For companies and startups to succeed, they need to have a successful PR strategy. However, the path to securing positive public perception is a long process. When it comes to PR, it is crucial to understand the project/client’s PR goals and create a strategy that serves the purpose. The thing that can be an issue is the fact that shortcuts are often taken to try and achieve a goal, but that can result in a poorly thought out strategy and a rushed effort, which can be a waste of time, money, and effort for both the project/client and the PR agency.
What is an effective PR campaign?
An effective public relations campaign should have a clear objective, such as raising awareness of a product, informing the public of company news, etc. There are certain tips to creating an effective PR campaign.
1) Set a Goal, Limitations, and Metrics of Success
It is essential to set a fixed right at the beginning of any PR campaign. The critical questions that need to be answered include; what do you hope to achieve? Do you want to boost sales? Once you have chosen a goal, you should also know what your budget is and whether you need a deadline for what you are trying to achieve. When you’ve figured all that out, you will give yourself a focused metric to measure your success.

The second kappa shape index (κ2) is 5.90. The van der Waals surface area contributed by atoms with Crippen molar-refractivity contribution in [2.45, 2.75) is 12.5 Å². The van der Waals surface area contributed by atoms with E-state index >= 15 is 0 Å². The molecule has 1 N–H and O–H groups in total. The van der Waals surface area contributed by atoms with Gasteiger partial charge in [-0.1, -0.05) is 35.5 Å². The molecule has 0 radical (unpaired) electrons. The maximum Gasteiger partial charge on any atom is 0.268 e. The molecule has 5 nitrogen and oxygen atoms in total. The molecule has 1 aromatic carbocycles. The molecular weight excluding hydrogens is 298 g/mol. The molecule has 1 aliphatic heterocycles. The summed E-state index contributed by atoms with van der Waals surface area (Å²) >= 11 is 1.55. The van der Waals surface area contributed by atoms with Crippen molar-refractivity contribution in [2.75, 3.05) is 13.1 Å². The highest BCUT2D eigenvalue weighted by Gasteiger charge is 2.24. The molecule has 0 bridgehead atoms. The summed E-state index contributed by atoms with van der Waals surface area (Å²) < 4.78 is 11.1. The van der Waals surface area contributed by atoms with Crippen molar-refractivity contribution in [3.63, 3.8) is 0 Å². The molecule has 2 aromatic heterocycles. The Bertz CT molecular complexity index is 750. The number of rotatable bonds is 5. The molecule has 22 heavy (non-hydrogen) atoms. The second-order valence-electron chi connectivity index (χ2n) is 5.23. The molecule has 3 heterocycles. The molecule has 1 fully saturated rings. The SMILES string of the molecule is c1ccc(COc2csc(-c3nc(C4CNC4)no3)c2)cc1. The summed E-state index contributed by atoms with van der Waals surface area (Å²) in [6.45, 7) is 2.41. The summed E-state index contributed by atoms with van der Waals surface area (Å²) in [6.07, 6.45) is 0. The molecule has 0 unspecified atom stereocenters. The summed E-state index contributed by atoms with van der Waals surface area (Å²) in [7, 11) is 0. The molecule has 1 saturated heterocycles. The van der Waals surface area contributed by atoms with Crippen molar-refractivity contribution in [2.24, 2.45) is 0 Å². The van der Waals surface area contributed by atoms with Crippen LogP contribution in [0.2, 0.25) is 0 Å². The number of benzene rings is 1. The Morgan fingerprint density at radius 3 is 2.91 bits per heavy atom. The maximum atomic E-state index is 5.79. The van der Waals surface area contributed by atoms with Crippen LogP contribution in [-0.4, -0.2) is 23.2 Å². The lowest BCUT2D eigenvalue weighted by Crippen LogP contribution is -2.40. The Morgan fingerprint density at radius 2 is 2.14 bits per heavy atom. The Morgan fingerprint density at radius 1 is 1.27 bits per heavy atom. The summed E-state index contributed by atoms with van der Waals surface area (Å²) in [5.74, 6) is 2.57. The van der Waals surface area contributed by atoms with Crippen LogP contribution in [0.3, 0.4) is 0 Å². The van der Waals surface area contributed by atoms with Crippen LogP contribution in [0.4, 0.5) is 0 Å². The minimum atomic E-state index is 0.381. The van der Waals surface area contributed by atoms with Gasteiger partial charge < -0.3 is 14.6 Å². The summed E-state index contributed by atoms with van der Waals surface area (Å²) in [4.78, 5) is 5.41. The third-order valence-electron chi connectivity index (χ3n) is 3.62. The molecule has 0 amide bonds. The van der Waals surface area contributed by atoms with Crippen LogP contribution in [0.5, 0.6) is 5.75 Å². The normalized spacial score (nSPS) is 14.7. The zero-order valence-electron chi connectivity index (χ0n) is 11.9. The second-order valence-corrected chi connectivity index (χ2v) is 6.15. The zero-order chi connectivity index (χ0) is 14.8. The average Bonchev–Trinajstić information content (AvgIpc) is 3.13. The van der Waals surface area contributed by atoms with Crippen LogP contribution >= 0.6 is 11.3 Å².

2) Know the audience
You need to understand the audience that you are trying to reach. You should take some time out to establish which customer persona you are focusing on to generate media coverage for your brand/product. If you do not establish that, then you will not get the outcome that you want.
3) Choose the right platform
Figuring out the platform that you want to project their message on is also very important. For example, if you are trying to reach the social media generation, it would be ideal to focus your attention on getting your message across to all the major social media platforms. If you want to reach out to the older generation, then you should focus on TV, radio, newspapers, or magazines.
4) Find the creative angle
Regardless of what the story is, in order to get attention, it needs to be creative. Much like any form of writing, having the perfect hook to draw readers in is very important, especially if you want to get your audience to read about your product, brand or service.
5) Distribute wisely
Once you have figured out the angle that you want to use to attract your audience, you need to distribute your media to publications that are relevant to your industry. There is no point in sending information to media outlets that are not in your niche or are not interested because it would be a complete waste of time.
6) Build relationships with journalists